On par with how I’ve rolled this thing out for the last 30 days, I’m about to share new ways to make not only our food more creative, but your YOGA more creative and fresh as well. Don’t worry, I won’t make you choose a different spot in the yoga room for your mat. (Although …)

One of the suggestions I’ve gotten in the past is to keep a “Best of I30” journal, a place image.pngwhere you could keep, note and organize all of your favorites into categories… perhaps that should be in the appendix of this compilation of blogs which will hopefully have a cover and a spine someday. But for now, get yourself a little 3-ring or a tabbed notebook to organize all the good stuff you’ve learned. (Don’t forget to include your favorites from our Tuesday Posting Parties, Yvette’s recipes and all the info in these super awesome blogs!)

And without further ado, here are more ideas to add variety to your routines so you can finish strong.

Great breakfasts that are not eggs and bacon (from the Whole30 Daily Newsletter):

  • Sausage and cabbage sautéed in coconut oil.
  • Smoked salmon, cucumber, tomatoes and dill (or homemade tartar sauce).
  • Grass-fed steak, sautéed kale with mushrooms and onions, side of guacamole/avo and tomato. And some grapefruit.
  • Shredded chicken with Anaheim pepper sauce and plantains fried in coconut oil.
  • GIANT spinach salad with berries, grilled chicken, roasted squash and roasted sunflower seeds… balsamic and olive oil.
  • Roast a whole boneless turkey breast with whatever spices and dried herbs you have, slice it, then eat it all week with veggies, avocado and salsa.
  • Caribbean Seafood Stew from Everyday Paleo.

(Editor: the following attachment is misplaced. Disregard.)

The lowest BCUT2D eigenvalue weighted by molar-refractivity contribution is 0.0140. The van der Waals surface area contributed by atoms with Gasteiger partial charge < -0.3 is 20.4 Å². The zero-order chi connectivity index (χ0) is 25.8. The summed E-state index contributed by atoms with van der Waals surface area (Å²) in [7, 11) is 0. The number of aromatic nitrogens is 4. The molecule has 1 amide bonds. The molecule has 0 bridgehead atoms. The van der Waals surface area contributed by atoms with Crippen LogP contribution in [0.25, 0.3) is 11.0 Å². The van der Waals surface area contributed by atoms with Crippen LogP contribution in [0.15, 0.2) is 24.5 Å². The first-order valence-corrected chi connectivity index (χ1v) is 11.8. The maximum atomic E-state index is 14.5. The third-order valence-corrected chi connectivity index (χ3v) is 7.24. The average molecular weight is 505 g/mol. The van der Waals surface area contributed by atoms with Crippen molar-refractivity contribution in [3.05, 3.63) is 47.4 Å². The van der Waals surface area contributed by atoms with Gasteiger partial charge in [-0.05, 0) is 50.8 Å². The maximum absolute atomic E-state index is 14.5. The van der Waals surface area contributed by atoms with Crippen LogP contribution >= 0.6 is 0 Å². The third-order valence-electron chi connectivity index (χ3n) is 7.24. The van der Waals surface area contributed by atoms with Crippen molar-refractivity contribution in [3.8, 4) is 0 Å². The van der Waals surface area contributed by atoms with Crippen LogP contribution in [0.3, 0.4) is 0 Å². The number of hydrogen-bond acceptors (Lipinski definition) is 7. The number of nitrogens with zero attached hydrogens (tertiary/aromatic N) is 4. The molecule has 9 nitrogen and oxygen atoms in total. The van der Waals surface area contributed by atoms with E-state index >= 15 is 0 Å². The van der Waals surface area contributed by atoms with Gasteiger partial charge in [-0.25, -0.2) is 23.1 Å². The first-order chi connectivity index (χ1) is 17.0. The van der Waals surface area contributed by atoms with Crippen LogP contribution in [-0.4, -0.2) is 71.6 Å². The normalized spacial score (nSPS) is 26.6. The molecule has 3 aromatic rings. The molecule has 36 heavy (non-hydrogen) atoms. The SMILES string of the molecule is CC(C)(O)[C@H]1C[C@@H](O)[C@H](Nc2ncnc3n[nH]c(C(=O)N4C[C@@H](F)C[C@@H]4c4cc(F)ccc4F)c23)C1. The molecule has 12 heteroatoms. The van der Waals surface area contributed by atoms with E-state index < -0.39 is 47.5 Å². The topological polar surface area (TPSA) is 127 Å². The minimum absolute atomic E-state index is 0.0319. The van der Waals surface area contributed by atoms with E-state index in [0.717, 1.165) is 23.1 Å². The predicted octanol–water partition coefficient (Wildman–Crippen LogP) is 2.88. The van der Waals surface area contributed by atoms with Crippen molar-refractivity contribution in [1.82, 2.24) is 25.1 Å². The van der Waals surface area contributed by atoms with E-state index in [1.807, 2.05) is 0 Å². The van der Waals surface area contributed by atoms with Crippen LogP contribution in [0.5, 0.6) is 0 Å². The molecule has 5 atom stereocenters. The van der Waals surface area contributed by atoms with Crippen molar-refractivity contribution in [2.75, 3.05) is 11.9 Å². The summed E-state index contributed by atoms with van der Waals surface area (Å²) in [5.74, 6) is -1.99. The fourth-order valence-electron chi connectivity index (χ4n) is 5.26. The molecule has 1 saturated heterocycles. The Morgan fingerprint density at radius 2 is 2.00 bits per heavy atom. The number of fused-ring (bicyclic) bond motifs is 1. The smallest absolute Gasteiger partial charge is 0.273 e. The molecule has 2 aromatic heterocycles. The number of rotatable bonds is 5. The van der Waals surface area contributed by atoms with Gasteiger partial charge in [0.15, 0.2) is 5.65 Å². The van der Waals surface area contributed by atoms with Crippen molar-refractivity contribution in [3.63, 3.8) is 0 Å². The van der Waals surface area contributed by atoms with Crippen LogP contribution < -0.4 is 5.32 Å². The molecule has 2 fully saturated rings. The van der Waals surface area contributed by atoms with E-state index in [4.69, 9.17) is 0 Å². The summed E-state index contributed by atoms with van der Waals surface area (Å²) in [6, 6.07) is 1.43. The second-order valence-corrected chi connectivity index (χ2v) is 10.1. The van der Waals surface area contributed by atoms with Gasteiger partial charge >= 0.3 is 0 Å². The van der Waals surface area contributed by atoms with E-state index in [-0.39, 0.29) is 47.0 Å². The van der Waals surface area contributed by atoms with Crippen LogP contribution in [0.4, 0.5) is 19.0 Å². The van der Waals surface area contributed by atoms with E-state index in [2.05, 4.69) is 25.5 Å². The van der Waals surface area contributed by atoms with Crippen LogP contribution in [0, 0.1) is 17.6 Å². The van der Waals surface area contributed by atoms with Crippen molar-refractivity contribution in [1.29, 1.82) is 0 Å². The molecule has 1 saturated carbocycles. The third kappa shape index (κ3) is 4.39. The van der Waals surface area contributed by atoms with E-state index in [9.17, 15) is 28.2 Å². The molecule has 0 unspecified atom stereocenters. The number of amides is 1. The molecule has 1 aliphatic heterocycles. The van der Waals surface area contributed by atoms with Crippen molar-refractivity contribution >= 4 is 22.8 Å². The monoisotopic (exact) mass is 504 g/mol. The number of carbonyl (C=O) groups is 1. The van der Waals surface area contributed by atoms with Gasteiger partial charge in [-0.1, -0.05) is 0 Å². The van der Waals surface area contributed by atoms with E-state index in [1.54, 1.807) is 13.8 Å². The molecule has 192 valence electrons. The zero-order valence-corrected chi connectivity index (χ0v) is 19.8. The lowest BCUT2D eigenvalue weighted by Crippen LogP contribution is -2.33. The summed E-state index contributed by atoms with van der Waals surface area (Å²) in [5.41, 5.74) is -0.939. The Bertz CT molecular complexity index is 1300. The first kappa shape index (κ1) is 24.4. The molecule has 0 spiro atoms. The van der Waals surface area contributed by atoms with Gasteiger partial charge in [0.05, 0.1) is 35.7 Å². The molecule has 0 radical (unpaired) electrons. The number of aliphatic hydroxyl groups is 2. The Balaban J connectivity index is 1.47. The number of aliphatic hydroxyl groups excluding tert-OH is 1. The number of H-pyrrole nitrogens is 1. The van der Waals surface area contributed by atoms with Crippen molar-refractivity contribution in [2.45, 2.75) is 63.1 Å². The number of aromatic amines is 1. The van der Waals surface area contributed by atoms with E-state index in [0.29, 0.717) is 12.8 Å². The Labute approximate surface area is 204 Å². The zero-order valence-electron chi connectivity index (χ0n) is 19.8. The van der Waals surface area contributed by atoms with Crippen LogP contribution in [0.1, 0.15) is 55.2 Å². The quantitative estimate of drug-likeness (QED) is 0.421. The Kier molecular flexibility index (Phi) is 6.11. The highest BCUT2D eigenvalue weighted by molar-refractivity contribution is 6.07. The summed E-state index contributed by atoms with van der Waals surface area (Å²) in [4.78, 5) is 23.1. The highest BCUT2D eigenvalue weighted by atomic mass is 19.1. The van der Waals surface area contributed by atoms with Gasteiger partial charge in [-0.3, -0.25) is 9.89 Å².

Why not have a burger for breakfast? Try this:

Ingredients: ground beef, 1 egg, hot sauce (Rubin’s Red or Frank’s) 1/4 C. cilantro

Directions: Grill burger, top with egg fried over-medium. Sprinkle cilantro and hot sauce and devour!

Do you have the yoga yawns?

Are you tired of hearing, “Let’s start in child’s pose?” If you’re looking for a little variety in your yoga practice, sometimes it’s just as easy as asking your teacher for it! All of the teachers at Indigo Yoga are trained to be able to add and subtract poses in the sequence in a way that makes anatomical, biomechanical and energetic sense. Nothing is arbitrary and we don’t teach to entertain; we teach to educate. But, if you are wanting a change up, ask them to throw in an extra inversion, hip opener or arm balance. Or maybe there is a pose you want to work on for a few extra minutes. They will love the challenge and are savvy enough to even be able to take one suggestion and craft an entire class around it … without losing the essence and why of the sequence. Don’t fall victim to boredom and blame your teacher! Make a request!

And don’t forget, you lucky down dogs, you have TWO studios to practice at. Haul your butt 10 minutes down the road to the Sundance Square studio for a change of scenery. Nothing beats the twinkle lights in the trees when you settle in for your savasana nap. And if you’re lucky, your teacher will cover you with a blankie and tuck you in.

You miss sandwiches, don’t you…

There is research to suggest that getting your hands on your food can actually stimulate all of the senses. This is probably why eating a sandwich can be such a satisfying experience. But how to when no bread? Here’s how:

  • Lettuce wraps. Butter lettuce, collard greens are both great for nestling your contents and keeping it somewhat intact!
  • Grilled, baked or toasted sweet potato is really the winner for little slider-like sammies. And it’s delish!